I'm curious to know how many people reading this blog post have a personal mission statement.
I recently had a conversation with a friend who was having some struggles at work. He had been traveling extensively, was working incredibly long hours, and had some general frustrations with his management team. As we chatted, I got the sense that my friend was at a crossroads of sorts about what steps to take next. During our conversation, I asked several measured questions to understand the underlying source of his frustration.
At one point, I asked my friend if he had a personal mission statement. For anyone who isn't familiar with one, a personal mission statement is similar to a company mission statement, but on a personal level. The goal of a personal mission statement is to identify and document the goals and motivations that are important to you. It essentially serves as a guiding force for how you will live your life, while also functioning as a tool for making future decisions. The great thing about a personal mission statement is that it is personal, which means it can be customized to you and that there is no one-size-fits-all answer.
I was fortunate about 15 years ago to work for a manager who emphasized the importance of a personal mission statement within our internal audit team. Under her leadership, I spent a good bit of time thinking about and documenting what was important to me, as well as sharing that with key family members.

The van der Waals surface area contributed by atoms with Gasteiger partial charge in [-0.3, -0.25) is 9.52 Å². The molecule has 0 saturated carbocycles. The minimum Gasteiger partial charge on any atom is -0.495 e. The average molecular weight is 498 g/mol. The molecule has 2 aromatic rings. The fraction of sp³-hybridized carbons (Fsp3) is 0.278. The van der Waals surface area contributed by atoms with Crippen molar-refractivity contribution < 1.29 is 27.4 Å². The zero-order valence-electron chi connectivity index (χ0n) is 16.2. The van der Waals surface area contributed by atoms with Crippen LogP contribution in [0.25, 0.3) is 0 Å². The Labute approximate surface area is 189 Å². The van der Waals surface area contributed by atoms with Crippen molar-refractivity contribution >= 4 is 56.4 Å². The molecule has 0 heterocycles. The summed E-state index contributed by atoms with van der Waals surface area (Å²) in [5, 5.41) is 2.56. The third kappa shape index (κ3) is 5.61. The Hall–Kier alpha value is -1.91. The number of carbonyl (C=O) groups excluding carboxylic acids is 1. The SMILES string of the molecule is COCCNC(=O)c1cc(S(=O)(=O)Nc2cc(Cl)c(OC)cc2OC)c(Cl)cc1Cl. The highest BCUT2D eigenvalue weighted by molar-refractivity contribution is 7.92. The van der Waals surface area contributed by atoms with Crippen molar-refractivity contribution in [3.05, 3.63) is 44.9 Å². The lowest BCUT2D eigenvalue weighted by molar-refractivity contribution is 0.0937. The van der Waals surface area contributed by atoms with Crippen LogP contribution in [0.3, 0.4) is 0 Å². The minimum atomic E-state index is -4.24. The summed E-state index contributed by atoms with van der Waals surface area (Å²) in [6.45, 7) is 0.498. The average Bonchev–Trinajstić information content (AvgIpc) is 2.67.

Over time, I have gone back to the concepts that I included in my personal mission statement as I had big decisions to make in my career such as whether I should stay in an industry internal audit role or jump to a professional services firm providing internal audit services. Being able to leverage my mission statement helped me cut through some of the noise that I was experiencing and think objectively about the situation at hand to make the decision that best aligned with my personal goals and where I wanted to be long-term.
As I've mentioned in previous posts, during the day to day, it can be easy to view your career more in terms of a sprint, focusing so much on point-in-time issues that you lose sight of the big picture. In reality, I think it is better to view your career as more of a marathon, recognizing that minor timing changes (getting the raise next month versus last) may not have as great an impact over the long haul.
A personal mission statement is very useful in keeping big-picture personal goals front and center, really allowing this marathon outlook to be maintained. I also believe a personal mission statement can provide a foundation by which to measure your progress. Both day to day and over a long-term basis, it provides the mechanism by which to evaluate if you are approaching both your career and your personal life within the context of what you had envisioned.
As many organizations have annual evaluation, promotion, and raise cycles, it isn't unusual this time of year to find people who, from a career perspective, may be questioning if they are in the right role based on whether those conversations and decisions went the way they wanted. Whether you are in internal audit, or any other profession, this is where a personal mission statement can prove quite useful, serving as that compass for where you are and where you are headed.
That said, for anyone who doesn't have a personal mission statement, I encourage you to give it some thought and take a first pass at drafting one, seeking input from family, friends, and others. For those of you who do have one, revisit it and see if it still makes sense for you, and if so, if the decisions that you are making align with the goals that you initially set for yourself.